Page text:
Arthroleptis tanneri

Arthroleptis tanneri

Arthroleptis tanneri, Tanzania screeching frog, Tanner's squeaker

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Arthroleptis tanneri

Arthroleptis tanneri, the Tanzania screeching frog or Tanner's squeaker, is a species of frog in the family Arthroleptidae. It is endemic to the West Usambara Mountains in northeastern Tanzania; previous records from elsewhere refer to other species.

Animal name origin

The specific name tanneri honours Mr John Tanner, owner of a tea estate in Mazumbai, (the type locality) "in recognition of the generosity and hospitality afforded the collectors and other zoologists and his keen interest in the natural history of Mazumbai."


Males in the type series measure on average 34 mm (1.3 in) and females 51 mm (2.0 in) in snout–vent length. With a maximum snout-vent length of 55 mm (2.2 in), it is the largest of the Arthroleptis species. The body is stoutly built. The head is slightly broader than long, with snout rounded in dorsal view. The canthus rostralis is sharp. The tympanum is clearly visible. The toes are long, slender, and without webbing. The skin is usually smooth, although a juvenile had small scattered dorsal warts. The dorsum is claret-brown, with the chain of darker vertebral markings. The hands and feet are pinkish, especially from under. The upper half of iris is pale gold.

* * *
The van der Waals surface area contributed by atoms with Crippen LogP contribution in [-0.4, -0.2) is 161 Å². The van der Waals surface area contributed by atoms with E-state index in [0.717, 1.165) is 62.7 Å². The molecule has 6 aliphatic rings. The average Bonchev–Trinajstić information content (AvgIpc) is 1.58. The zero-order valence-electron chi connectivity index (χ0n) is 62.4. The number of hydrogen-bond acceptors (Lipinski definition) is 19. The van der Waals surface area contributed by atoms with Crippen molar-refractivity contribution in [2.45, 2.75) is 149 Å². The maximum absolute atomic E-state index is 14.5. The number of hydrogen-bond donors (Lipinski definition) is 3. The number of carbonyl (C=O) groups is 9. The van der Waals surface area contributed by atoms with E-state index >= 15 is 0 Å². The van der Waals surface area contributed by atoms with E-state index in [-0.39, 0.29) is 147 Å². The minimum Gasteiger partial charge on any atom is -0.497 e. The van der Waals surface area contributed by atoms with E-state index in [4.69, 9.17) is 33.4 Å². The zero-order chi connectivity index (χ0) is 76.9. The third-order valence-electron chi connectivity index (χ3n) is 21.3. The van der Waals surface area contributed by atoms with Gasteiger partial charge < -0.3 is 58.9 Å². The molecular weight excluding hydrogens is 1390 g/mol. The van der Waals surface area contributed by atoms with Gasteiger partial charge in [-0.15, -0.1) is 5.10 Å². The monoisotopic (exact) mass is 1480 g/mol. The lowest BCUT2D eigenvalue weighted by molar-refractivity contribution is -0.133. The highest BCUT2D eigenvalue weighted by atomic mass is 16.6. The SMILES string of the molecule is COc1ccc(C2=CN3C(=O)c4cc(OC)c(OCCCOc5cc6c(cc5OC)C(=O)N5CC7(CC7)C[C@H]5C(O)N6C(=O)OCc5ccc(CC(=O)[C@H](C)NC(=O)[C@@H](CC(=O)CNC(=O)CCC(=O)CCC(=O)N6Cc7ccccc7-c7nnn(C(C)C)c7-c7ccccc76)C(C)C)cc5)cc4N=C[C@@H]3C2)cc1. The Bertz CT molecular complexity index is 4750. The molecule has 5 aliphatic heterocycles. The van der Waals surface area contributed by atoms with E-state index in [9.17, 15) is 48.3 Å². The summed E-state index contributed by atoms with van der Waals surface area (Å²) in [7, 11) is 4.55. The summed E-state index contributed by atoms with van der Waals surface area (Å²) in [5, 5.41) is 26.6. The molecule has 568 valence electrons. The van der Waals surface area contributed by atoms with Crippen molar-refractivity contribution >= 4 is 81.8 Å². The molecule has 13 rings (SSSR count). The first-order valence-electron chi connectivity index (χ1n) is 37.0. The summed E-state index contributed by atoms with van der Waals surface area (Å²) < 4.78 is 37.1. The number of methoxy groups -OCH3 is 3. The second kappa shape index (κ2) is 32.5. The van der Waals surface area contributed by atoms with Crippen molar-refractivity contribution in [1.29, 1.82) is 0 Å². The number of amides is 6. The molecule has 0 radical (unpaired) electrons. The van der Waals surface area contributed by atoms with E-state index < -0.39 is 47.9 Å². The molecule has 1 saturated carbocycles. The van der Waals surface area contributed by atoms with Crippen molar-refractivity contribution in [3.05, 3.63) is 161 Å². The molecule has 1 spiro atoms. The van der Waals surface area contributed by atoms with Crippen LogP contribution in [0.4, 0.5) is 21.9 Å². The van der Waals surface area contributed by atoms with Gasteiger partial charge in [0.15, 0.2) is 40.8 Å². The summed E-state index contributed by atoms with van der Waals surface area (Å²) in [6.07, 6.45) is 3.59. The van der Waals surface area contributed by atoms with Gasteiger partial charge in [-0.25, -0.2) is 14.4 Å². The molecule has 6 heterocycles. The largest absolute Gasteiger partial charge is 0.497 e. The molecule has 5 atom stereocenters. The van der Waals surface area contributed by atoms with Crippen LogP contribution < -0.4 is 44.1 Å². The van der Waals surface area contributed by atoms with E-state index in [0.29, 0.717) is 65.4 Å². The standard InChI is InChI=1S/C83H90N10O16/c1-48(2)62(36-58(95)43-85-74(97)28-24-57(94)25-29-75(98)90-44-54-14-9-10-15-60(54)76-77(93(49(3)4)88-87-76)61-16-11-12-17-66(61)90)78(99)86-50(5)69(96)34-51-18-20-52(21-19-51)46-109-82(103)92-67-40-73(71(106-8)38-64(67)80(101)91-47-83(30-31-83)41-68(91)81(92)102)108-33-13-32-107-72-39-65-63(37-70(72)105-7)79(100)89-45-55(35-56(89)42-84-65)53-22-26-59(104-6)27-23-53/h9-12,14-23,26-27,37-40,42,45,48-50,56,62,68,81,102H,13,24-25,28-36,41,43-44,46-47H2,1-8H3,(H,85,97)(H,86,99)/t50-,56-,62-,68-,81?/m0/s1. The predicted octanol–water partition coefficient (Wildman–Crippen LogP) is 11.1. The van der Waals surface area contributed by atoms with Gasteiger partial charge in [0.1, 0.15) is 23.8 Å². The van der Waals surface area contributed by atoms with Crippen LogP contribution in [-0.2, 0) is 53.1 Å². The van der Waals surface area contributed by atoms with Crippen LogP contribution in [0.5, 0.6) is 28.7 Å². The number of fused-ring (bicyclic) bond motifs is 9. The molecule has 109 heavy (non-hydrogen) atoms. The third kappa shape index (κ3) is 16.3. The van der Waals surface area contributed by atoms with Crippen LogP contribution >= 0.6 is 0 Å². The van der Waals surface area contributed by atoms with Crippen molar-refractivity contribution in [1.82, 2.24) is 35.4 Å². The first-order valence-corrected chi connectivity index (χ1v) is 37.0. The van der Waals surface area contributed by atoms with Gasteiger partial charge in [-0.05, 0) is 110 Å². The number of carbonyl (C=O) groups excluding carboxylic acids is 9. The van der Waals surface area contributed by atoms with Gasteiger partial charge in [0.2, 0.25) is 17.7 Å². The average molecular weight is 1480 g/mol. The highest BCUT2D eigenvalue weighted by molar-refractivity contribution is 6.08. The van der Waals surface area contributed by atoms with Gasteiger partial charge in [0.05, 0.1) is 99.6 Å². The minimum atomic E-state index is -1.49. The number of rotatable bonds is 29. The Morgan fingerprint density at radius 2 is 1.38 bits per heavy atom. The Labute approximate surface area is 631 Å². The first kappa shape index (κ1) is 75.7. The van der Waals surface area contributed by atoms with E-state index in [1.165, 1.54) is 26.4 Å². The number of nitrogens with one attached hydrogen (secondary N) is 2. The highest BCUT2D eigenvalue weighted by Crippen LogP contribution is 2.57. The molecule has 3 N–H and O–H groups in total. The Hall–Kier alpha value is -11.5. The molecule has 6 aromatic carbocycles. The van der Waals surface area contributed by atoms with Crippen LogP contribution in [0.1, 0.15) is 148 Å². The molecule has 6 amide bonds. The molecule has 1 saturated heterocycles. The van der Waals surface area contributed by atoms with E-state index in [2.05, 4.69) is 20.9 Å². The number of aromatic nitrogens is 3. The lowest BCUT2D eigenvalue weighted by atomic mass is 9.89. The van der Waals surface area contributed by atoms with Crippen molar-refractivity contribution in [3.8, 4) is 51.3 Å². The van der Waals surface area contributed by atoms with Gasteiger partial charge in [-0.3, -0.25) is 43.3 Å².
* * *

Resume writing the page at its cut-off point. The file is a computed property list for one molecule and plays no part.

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Arthroleptis tanneri resembles Arthroleptis affinis in colouration and morphology, but molecular data suggest that they are not closely related.

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Biogeographical realms


Habits and Lifestyle

Screeching Frogs all share a similar behavior that "scream" to startle predators off that can last up to 5 seconds and sounds often like a crying baby. They usually reside on the north-eastern mountains of West Usambara. Feeding and mating most often takes place after a rainfall. During a sunny day they can be seen active under the shaded areas under trees. They will also fight with other males during breeding season to hold a territory to mate with a female.



1. Arthroleptis tanneri Wikipedia article -
2. Arthroleptis tanneri on The IUCN Red List site -

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